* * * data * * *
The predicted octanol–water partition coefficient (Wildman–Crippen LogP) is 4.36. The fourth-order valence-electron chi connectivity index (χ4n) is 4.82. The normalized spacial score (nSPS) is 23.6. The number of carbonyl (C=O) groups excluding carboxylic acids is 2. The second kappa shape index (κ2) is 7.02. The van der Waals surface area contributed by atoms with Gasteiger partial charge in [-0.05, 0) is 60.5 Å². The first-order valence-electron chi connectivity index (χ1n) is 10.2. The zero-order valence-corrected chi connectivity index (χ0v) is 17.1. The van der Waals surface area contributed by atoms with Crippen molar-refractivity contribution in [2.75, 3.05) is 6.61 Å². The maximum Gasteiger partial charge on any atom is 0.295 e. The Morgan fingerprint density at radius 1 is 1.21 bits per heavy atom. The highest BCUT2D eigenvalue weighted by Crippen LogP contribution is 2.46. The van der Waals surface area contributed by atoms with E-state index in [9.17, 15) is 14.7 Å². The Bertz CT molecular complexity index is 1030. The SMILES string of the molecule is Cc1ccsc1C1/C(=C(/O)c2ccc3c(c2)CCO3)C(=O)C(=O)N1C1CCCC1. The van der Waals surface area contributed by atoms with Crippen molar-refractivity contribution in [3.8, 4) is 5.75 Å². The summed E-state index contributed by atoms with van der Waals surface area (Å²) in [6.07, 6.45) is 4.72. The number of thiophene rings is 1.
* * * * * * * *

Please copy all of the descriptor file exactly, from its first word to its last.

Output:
The predicted octanol–water partition coefficient (Wildman–Crippen LogP) is 4.36. The fourth-order valence-electron chi connectivity index (χ4n) is 4.82. The normalized spacial score (nSPS) is 23.6. The number of carbonyl (C=O) groups excluding carboxylic acids is 2. The second kappa shape index (κ2) is 7.02. The van der Waals surface area contributed by atoms with Gasteiger partial charge in [-0.05, 0) is 60.5 Å². The first-order valence-electron chi connectivity index (χ1n) is 10.2. The zero-order valence-corrected chi connectivity index (χ0v) is 17.1. The van der Waals surface area contributed by atoms with Crippen molar-refractivity contribution in [2.75, 3.05) is 6.61 Å². The maximum Gasteiger partial charge on any atom is 0.295 e. The Morgan fingerprint density at radius 1 is 1.21 bits per heavy atom. The highest BCUT2D eigenvalue weighted by Crippen LogP contribution is 2.46. The van der Waals surface area contributed by atoms with E-state index in [9.17, 15) is 14.7 Å². The Bertz CT molecular complexity index is 1030. The SMILES string of the molecule is Cc1ccsc1C1/C(=C(/O)c2ccc3c(c2)CCO3)C(=O)C(=O)N1C1CCCC1. The van der Waals surface area contributed by atoms with Crippen molar-refractivity contribution in [3.8, 4) is 5.75 Å². The summed E-state index contributed by atoms with van der Waals surface area (Å²) in [6.07, 6.45) is 4.72. The number of thiophene rings is 1.